A taste for spicy food could have unexpected benefits, according to research set to be presented this week at the conference of the American Heart Association.
People who regularly eat food containing child peppers have a "significantly reduced risk of dying from cardiovascular disease or cancer," says a paper based on the health and dietary records of more than 570,000 test subjects in the United States, Italy, China and Iran.
Compared to people who rarely or never ate chillies, spicy food fans were found to be 26% less likely to die from cardiovascular problems and 23% less likely to die from cancer.
"We were surprised to find that in these previously published studies, regular consumption of chilli pepper was associated with an overall risk-reduction of all-cause, CVD and cancer mortality, said senior author Bo Xu, MD, a cardiologist at the Cleveland Clinic's Heart, Vascular & Thoracic Institute in Cleveland, Ohio.
"It highlights that dietary factors may play an important role in overall health."
He stressed, though, that these are only preliminary results, and there’s more research to be done yet – so don’t start munching on the hot peppers just yet.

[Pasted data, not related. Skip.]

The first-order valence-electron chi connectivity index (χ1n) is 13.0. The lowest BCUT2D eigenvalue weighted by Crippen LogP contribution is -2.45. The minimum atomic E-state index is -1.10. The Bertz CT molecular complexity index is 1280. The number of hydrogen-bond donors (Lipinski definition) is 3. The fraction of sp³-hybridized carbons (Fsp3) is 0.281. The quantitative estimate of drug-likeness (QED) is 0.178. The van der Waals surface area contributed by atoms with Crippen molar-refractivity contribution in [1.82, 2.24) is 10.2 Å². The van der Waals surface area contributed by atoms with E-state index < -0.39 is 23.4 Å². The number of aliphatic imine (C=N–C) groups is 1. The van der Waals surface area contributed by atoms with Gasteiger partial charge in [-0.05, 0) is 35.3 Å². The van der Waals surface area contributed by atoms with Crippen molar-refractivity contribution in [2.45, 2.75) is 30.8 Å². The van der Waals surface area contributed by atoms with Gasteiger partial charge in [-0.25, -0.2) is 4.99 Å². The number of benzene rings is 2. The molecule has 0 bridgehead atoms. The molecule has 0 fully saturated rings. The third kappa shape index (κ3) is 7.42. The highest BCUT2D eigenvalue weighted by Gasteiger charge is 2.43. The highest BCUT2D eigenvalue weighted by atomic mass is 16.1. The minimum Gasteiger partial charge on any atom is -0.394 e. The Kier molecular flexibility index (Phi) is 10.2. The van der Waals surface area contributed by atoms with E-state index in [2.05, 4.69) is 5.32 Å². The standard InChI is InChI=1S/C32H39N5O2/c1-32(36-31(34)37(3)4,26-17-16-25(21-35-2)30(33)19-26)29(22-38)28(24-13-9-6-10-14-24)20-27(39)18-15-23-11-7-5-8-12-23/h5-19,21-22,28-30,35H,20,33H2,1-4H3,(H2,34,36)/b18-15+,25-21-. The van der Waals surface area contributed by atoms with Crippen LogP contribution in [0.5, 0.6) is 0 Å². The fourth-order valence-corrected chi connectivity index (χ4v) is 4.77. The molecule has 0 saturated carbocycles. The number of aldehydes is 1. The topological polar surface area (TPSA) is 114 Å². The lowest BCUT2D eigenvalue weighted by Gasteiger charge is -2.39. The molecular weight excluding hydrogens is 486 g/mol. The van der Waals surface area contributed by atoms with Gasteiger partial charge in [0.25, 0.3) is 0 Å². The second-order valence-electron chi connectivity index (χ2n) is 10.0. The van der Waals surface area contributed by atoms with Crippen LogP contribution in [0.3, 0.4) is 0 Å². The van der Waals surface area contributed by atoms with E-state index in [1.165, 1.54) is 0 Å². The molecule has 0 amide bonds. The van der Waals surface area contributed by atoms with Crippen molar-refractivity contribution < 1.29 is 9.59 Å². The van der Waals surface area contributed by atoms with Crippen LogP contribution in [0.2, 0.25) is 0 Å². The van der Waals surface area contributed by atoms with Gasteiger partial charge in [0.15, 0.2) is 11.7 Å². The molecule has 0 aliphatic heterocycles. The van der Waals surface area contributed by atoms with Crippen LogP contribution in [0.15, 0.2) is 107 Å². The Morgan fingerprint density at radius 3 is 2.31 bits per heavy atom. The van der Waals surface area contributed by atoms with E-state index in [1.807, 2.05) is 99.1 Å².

"The exact reasons and mechanisms that might explain our findings, though, are currently unknown.”
He told Science Daily: "It is impossible to conclusively say that eating more chilli peppers can prolong life and reduce deaths, especially from cardiovascular factors or cancer.
"More research, especially evidence from randomised controlled studies, is needed to confirm these preliminary findings," he added.
He also pointed out that the exact quantity of chilli pepper that each research subject wasn’t the same in every case, making it hard to say exactly how much chilli, and which exact type, might prove to have the best health benefits.
The researchers are continuing to sift through their data and hope to publish the full paper soon.
This research paper will be presented at the American Heart Association's Scientific Sessions 2020. The meeting will be held virtually, between Friday, November 13 and Tuesday, November 17, 2020.
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